The text below consists of extracts from those two sermons — the parts where Rev. Mather gets personal and directly addresses his charge — surmounted by the explanatory introduction. Mather’s deep conviction that Gaulacher’s soul is in dreadful peril leaps from the page; so too does the silent prisoner’s rejection. The full publication can be perused in pdf form.
What gave Occasion to the Sermons here Exhibited, was an Amazing Instance of what the poor Chidlren of Men abandoned unto Ignorance and Wickedness may be left unto! A prodigious Instance of that Hardness of Heart, which especially the Sins of Unchastity, accompanied with Delays of Repentance, do lead unto.
Margaret Gaulacher, an Irish Woman, arrived the last Winter from Cork in Ireland, a Servant, that soon found a Place in a Family where she would not have wanted Opportunities and Encouragements for the Service of GOD.
She had been by her part in a Theft brought into Trouble in Ireland; and after her Transportation hither, it was not long before she was found in Thievish Practices.
Ere she had been long here, it was begun to be suspected, that she was with Child, by a Fornication; But she so Obstinately all along denied it, that at last she must feel the Effects of her Obstinacy.
She was delivered of her Illegitimate, when she was all alone; and she hid the Killed Infant out of the way; which was within a little while discovered.
Of her Behaviour in the Time of her Imprisonment, and of the Means used for her Good, there is an Account given in our Sermons.
The Woman was of a very Violent Spirit; and the Transports and Furies thereof, sometimes were with such Violence, as carried in them, one would have thought, an uncommon Degree of Satanic Energie.
By’nd by, she would bewail her Passions, and promise to indulge herself no more in such Passionate Outrages. One who owns himself to be a Roman-Catholick, affirms to me, that she privately Declared herself unto him, to be in her Heart, of his Religion; But she never would own any thing of that unto the Ministers who visited her with the Means of her Salvation.
A Gracious and Worthy Servant of God, Mr. Thomas Craighead, (a Faithful and Painful Minister of the Gospel, who came from Ireland, much about the same time that she did) having Instructed her, and used many Charitable Endeavours for her Good, was desired by her to be near her at her Execution; who accordingly Pray’d with her there, and continued his Instructions unto the Last.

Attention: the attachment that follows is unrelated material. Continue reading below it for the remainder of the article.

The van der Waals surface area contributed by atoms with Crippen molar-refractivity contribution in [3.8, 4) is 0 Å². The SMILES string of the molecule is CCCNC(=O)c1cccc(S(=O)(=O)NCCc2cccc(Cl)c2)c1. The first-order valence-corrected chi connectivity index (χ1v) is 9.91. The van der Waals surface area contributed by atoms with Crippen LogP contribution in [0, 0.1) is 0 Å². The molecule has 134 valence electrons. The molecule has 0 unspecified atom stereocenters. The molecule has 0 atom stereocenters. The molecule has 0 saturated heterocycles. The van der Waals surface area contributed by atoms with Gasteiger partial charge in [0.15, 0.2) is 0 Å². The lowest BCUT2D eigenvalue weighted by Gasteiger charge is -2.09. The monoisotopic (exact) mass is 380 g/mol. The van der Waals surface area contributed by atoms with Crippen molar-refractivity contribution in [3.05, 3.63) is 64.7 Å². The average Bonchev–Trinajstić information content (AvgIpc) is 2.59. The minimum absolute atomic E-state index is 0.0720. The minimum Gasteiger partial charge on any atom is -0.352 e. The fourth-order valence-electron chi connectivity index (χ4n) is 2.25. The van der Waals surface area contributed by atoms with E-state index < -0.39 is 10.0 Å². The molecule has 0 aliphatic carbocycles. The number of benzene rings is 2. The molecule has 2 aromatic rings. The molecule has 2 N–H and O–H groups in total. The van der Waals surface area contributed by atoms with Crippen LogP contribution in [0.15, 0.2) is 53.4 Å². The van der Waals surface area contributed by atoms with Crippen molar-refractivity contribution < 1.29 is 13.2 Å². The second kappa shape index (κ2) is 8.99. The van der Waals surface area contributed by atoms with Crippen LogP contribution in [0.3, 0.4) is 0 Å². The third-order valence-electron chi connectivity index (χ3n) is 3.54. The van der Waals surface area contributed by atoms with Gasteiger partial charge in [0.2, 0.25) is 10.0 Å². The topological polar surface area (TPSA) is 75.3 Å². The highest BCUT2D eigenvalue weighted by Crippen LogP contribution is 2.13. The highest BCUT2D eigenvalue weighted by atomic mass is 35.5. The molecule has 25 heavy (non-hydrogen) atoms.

She said little, but reff’d herself to the Paper which had been read Publickly in the Congregation just before.
And yet she Frowardly let fall one Word, which did not seem very consistent with it; For which fretful Strain of Impatience, being rebuked, she added, Then the Lord be Merciful unto me! and spoke no more.
All that remains for us to do, is to leave her in the Hands of a Sovereign GOD, whose Judgment, and not ours, has the Disposal of her; and make the best Improvement we can of such a Tragical Spectacle; for which the ensuing Sermons are some Essays.
But, I ought now if I can, to Refresh my Readers, with something that shall be more Agreeable, more Comfortable; have less to Trouble them; something that may be the Reverse of so shocking a Spectacle, as has here given Troublesome Idea’s unto them.
Of this we have a very Tragical Instance now before our Eyes. One who by hardening her Heart has brought herself into wonderful Mischief; and continues to harden her Heart, after the wondrous Mischief has come upon her like a Whirlwind from the Lord.
Ah, poor Creature; Thou hast been Guilty of many Sins, and Heinous ones. But, Oh! Don’t add this to all the rest, this Comprehensive one, this Atrocious one; To harden thy Heart after all, and so to bind all fast upon thy Soul forever.
God has done a dreadful Thing upon thee, in leaving thee to a Crime for which thou art now as one Wicked overmuch, to Dye before thy Time, and e’re twenty five Years have rolled over thee, the Sword of Justice with an untimely Stroak must cut thee off. But it will be a much more dreadful Thing, if thou art left after all unto an hard Heart, that will not Repent of thy Abominations, and of thy Bloodguiltiness.
f thou hadst not hardened thy own Heart exceedingly, Oh! what Things would be seen upon thee; other Things than are yet seen upon thee! Verily, A soft Heart would Mourn and Weep and Bleed, for a Life sweell’d away in Sin against the Glorious GOD. A soft Heart would soon Drown thee in Tears, from the View of the doleful Things thy Sin has brought upon thee. A soft Heart would make thee own the Justice of God and Man in what is now done unto thee; and would Silence thy Froward and Fretful and Furious Gnashing upon such as thou has no Cause to treat with so much transported Fury.